A transcript released on Sunday shows a lively debate on the issue at the US Senate Foreign Relations Committee, which held a hearing on US-Pakistan relations.
In his opening statement, the committee’s chairman Senator Bob Corker expressed frustration with Pakistan’s alleged lack of cooperation in defeating militant groups still active in neighbouring Afghanistan.
Senator Corker, a Republican, and Senator Ben Cardin, the ranking Democrat on the committee, also asked the witnesses to explain what measures US policymakers could take to make Pakistan cooperate.
“In order to justify major policy shifts like eliminating aid, labelling Pakistan a state sponsor of terrorism, or enacting sanctions, US policymakers should be able to explain how such actions would make America’s strategic predicament better,” said one of the witnesses, Prof Daniel Markey of the Johns Hopkins University.
“They would need to consider the possibility that coercion could backfire, raising tensions and making Islamabad less willing or able to advance any constructive agenda.”
Mr Markey said that the next US president could take “a far more coercive approach” with Pakistan than the outgoing president, Barack Obama.
“But I think given the likely cost and benefits I expect we are more likely to reduce and restructure assistance to Pakistan than to end it all together,” he added. And in the process, the US should find ways to more clearly “link our ends with our means” and also to impose appropriate conditions in ways that more Pakistanis and Americans will actually understand.
Toby Dalton, a co-director of the Carnegie Endowment for International Peace, explained that there was a vast difference between what the US should and could do.
“Ideally, the United States and others should seek ways to convince Pakistan to flatten the growth curve of its nuclear programme. The honest assessment is, however, that since Pakistan embarked on a nuclear weapons programme, very little the US has tried, whether sanctions or inducements, has had an appreciable impact,” he said.
Robert L. Grenier, a former station manager in Islamabad of the US Central Intelligence Agency, told the committee that in 1993 and 1994 Pakistan “came within a hairsbreadth of ending up as a formal member of the list of state sponsors of terrorism” but US national interests prevented Washington from doing so.
Senator Corker recalled that in May this year, the Senate put a hold on allowing Pakistan to use US funds for buying F-16 aircraft, “which I think is appropriate”.
The senator said the US government and lawmakers were all “becoming more and more frustrated” with their relationship with Pakistan.
He claimed that the Afghan militant Haqqani network’s leaders had been living in Pakistan and the Pakistani government knew where they lived but would not cooperate with US efforts to eliminate them.
“What in essence has happened is, where we used to be able to take them out (using drones) in the Fata areas, now that they’re living in the suburban areas, we cannot do that.”
Senator Cardin noted that banning Pakistan from using US funds to buy F-16s was very complicated. “There were many factors engaged in our discussions. And quite frankly, we didn’t think we had all the information we needed,” he said.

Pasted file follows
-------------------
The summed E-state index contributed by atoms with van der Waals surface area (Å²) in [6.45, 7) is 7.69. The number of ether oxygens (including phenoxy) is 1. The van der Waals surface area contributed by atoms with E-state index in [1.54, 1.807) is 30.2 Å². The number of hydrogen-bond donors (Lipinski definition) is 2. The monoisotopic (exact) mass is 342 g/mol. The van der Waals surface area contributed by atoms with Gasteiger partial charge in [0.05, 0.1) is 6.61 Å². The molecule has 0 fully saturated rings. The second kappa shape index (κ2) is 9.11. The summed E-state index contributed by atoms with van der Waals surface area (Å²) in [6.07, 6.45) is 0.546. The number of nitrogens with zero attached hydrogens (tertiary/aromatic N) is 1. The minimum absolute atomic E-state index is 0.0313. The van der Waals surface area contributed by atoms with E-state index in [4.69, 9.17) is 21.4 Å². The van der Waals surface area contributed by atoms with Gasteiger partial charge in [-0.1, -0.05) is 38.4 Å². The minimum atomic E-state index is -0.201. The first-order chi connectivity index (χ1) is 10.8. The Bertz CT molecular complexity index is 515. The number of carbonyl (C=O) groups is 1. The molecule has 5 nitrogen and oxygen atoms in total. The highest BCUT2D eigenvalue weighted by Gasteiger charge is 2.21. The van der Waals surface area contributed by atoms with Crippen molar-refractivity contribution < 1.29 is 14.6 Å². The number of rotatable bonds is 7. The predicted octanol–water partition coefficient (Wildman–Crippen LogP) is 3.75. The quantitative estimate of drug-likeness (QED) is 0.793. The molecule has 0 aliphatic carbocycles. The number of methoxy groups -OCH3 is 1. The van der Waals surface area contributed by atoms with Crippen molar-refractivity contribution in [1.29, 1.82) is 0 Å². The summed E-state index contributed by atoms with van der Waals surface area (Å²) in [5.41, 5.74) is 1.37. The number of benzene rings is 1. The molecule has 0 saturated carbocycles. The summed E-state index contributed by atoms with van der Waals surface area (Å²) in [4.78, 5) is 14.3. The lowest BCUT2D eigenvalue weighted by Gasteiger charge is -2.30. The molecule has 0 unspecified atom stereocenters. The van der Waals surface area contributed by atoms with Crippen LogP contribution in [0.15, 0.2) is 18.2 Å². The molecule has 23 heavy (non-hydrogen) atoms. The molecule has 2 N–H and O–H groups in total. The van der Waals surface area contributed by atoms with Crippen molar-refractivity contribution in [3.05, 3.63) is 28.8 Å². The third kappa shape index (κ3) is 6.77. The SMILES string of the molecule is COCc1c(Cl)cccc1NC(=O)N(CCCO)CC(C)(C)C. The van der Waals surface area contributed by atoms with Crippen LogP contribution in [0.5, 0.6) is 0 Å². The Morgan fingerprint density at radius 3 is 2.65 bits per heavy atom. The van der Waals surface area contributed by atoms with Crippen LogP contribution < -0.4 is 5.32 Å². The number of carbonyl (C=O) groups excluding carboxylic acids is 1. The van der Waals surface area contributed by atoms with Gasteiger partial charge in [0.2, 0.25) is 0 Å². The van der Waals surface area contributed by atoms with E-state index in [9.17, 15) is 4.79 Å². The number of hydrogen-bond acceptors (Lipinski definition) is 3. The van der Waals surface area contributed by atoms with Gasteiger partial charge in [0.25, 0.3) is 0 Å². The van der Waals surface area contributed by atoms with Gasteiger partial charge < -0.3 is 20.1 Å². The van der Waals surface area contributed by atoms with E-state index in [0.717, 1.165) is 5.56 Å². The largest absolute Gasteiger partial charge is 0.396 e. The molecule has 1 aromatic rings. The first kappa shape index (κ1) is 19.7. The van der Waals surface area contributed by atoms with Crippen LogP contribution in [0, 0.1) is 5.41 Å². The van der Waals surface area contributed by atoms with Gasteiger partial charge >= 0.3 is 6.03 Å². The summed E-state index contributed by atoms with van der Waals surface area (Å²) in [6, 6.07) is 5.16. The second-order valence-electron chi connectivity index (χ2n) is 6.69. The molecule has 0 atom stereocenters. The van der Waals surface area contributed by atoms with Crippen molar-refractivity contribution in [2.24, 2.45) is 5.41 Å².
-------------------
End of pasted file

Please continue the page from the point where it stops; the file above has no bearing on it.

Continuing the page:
He noted that Pakistan was a strategic partner in the war against terrorism but the US still had major concerns about that relationship, “as they seem to be very selective in fighting terrorism”.
He noted that the US had used “conditionality of aid” in the past as well but it was not very effective.
“So the question is how can we use our tools more effectively to change the behaviour in Pakistan? Is there a better way of doing this?” Senator Cardin asked.
“If money is not the answer (then what is)?” asked Senator David Perdue, a Republican from Georgia, noting that all three witnesses agreed that engagement with Pakistan was still purposeful.
Senator Perdue noted that out of $19 billion provided to Pakistan since Sept 11, 2001, only $8bn were actually for security efforts, while $11bn were for humanitarian purposes.
“So, let’s put in perspective. It’s not like this is a major battleground for us in terms of money. But on the other hand, I don’t know what they’re going to do given that we’re cutting off $300 million or half of the money that we would normally be sending them this year,” the senator said.
Prof Markey said that US assistance to Pakistan should be divided into three categories:
“Category one, things where they want and we want. Category two, we and they want similar things but they want to do it differently than we think is right. Category three, areas where we want to tell them what we think they should do and we believe they are not doing.”
“We hold out resources as inducements with limited expectations that those things will change but demonstrating that we are willing and eager to be partners with them, thereby not closing doors over the long run but not delivering assistance for things that they don’t do,” said Mr Markey while explaining how the US should use its assistance to get the required results.
“We’ve been in for so many years where we provide them with broad assistance which is not accounted for in a very tactical way and somehow expecting that we can use that as a tool, as a lever, to get them to change aspects of their behaviour that, frankly, they simply are not going to change,” said Mr Grenier. -DN
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